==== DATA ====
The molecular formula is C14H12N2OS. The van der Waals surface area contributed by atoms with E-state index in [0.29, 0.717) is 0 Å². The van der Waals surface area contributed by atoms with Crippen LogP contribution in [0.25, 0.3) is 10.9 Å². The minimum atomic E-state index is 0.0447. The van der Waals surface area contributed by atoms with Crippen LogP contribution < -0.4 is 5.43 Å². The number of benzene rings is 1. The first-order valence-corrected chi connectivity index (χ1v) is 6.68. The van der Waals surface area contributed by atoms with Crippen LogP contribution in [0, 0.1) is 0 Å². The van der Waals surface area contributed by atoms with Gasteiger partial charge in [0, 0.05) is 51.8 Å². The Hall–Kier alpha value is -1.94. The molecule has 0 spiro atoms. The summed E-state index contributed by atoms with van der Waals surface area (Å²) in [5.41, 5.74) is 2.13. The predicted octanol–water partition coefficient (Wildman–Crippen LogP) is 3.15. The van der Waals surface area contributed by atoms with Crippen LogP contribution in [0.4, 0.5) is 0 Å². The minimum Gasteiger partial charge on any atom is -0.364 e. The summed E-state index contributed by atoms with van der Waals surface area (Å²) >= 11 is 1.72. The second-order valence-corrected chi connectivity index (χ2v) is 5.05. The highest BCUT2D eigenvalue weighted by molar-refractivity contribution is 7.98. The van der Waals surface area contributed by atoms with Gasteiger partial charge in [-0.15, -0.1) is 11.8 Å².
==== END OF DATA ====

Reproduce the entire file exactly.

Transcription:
The molecular formula is C14H12N2OS. The van der Waals surface area contributed by atoms with E-state index in [0.29, 0.717) is 0 Å². The van der Waals surface area contributed by atoms with Crippen LogP contribution in [0.25, 0.3) is 10.9 Å². The minimum atomic E-state index is 0.0447. The van der Waals surface area contributed by atoms with Crippen LogP contribution < -0.4 is 5.43 Å². The number of benzene rings is 1. The first-order valence-corrected chi connectivity index (χ1v) is 6.68. The van der Waals surface area contributed by atoms with Crippen LogP contribution in [0, 0.1) is 0 Å². The van der Waals surface area contributed by atoms with Gasteiger partial charge in [0, 0.05) is 51.8 Å². The Hall–Kier alpha value is -1.94. The molecule has 0 spiro atoms. The summed E-state index contributed by atoms with van der Waals surface area (Å²) in [5.41, 5.74) is 2.13. The predicted octanol–water partition coefficient (Wildman–Crippen LogP) is 3.15. The van der Waals surface area contributed by atoms with Crippen LogP contribution in [0.4, 0.5) is 0 Å². The minimum Gasteiger partial charge on any atom is -0.364 e. The summed E-state index contributed by atoms with van der Waals surface area (Å²) >= 11 is 1.72. The second-order valence-corrected chi connectivity index (χ2v) is 5.05. The highest BCUT2D eigenvalue weighted by molar-refractivity contribution is 7.98. The van der Waals surface area contributed by atoms with Gasteiger partial charge in [-0.15, -0.1) is 11.8 Å².